There's no more exciting way to start our top 20 most wanted countdown than with a BMW supercar. This is no petrol-powered M1 successor three decades late, but a sexy hybrid capable of a 4.5sec 0-62mph sprint, or a fairy-tale 114mpg.
The i8 started life as a finger-in-the-air 2009 concept; in 2014, the mid-engined 2+2-seater goes on sale with its layout intact, the only big change being the loss of transparent bodysections.
The engine is small – a 1.5-litre three-cylinder turbo – but perfectly formed, to kick out 228bhp and 236lb ft. Power is sent to the rear wheels via a six-speed automatic. This is boosted by a 131bhp compact electric motor, which spins the front wheels via a two-speed gearbox. At speeds of up to 75mph, the i8 is front-wheel drive and solely electric powered (for 22 miles max after three hours on your home charger). But floor the throttle and the petrol triple chimes in, and the i8 becomes four-wheel drive. Sailing along on the NEDC fuel consumption test, the i8 scores 114mpg and emits 59g/km of C02. That means the i8 will be road tax and congestion charge-exempt, and is theonly the second performance car to get a £5k government grant (after the Porsche Panamera S E-hybrid). That will reduce the i8's price from the £99,895 RRP to £94,895.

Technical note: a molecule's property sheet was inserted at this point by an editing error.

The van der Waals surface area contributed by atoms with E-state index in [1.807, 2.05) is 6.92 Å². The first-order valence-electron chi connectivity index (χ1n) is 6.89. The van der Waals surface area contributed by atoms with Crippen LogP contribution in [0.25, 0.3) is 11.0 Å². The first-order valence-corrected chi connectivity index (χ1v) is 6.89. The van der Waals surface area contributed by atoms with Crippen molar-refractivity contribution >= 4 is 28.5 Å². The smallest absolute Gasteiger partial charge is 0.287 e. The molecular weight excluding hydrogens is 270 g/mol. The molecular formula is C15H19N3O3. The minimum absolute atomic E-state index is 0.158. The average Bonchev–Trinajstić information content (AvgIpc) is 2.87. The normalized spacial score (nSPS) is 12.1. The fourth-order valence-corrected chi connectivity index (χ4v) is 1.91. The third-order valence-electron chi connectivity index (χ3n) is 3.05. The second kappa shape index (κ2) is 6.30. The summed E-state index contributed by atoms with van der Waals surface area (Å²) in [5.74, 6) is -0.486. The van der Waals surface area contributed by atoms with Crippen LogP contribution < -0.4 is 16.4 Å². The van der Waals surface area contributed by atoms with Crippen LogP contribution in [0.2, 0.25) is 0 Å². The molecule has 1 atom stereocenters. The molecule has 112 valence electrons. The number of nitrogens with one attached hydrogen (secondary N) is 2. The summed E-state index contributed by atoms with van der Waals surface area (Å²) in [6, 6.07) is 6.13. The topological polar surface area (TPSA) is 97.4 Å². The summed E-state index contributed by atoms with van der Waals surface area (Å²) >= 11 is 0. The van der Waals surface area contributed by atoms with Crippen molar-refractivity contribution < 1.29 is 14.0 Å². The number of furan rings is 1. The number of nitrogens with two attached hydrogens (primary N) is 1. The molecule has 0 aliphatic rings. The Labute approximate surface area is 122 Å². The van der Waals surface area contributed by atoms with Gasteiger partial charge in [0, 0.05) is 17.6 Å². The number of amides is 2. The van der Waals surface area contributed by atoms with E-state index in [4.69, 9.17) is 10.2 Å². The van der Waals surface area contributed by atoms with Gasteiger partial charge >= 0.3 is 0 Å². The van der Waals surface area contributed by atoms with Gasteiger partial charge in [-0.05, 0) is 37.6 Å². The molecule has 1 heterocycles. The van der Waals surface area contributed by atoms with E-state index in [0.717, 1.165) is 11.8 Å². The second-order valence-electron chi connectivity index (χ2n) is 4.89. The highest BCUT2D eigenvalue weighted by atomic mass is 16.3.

BMW’s silver bullet to realise the i8 (and its sister model, the i3 city car) is adopting carbonfibre, which makes up the cars’ passenger cells, before they’re mated to aluminium backbone chassis. BMW has set up a carbonfibre factory in the USA, and worked out how to mass-produce it. This stiff, lightweight material restricts i8 mass to 1490kg (about the same as the new M4), despite 220kg of batteries, electric motor and electronics.
It’s not all roses, though. The 4.5sec 0-62 time is in supercar territory – circa 1983. Porsche’s 918 Spyder, with its V8 and ballistic performance bias, nails it in 2.8 sec, and hits 211mph compared with the i8’s 156mph. But the Porsche costs £666,000, and returns a lesser 85.6mpg and 79g/km.
The Porsche is an out-and-out supercar, the i8 makes a statement – that eco cars can be sexy, punchy and dynamic – that will reach a far wider audience. All car makers admit cars have become too heavy, but it’s BMW that has the engineering nous to take exotic carbonfibre and make it cut-through to four-seat, more mainstream cars than the supercar norm. That gives the i8 a depth of ability that makes it the outstanding performance car of 2014.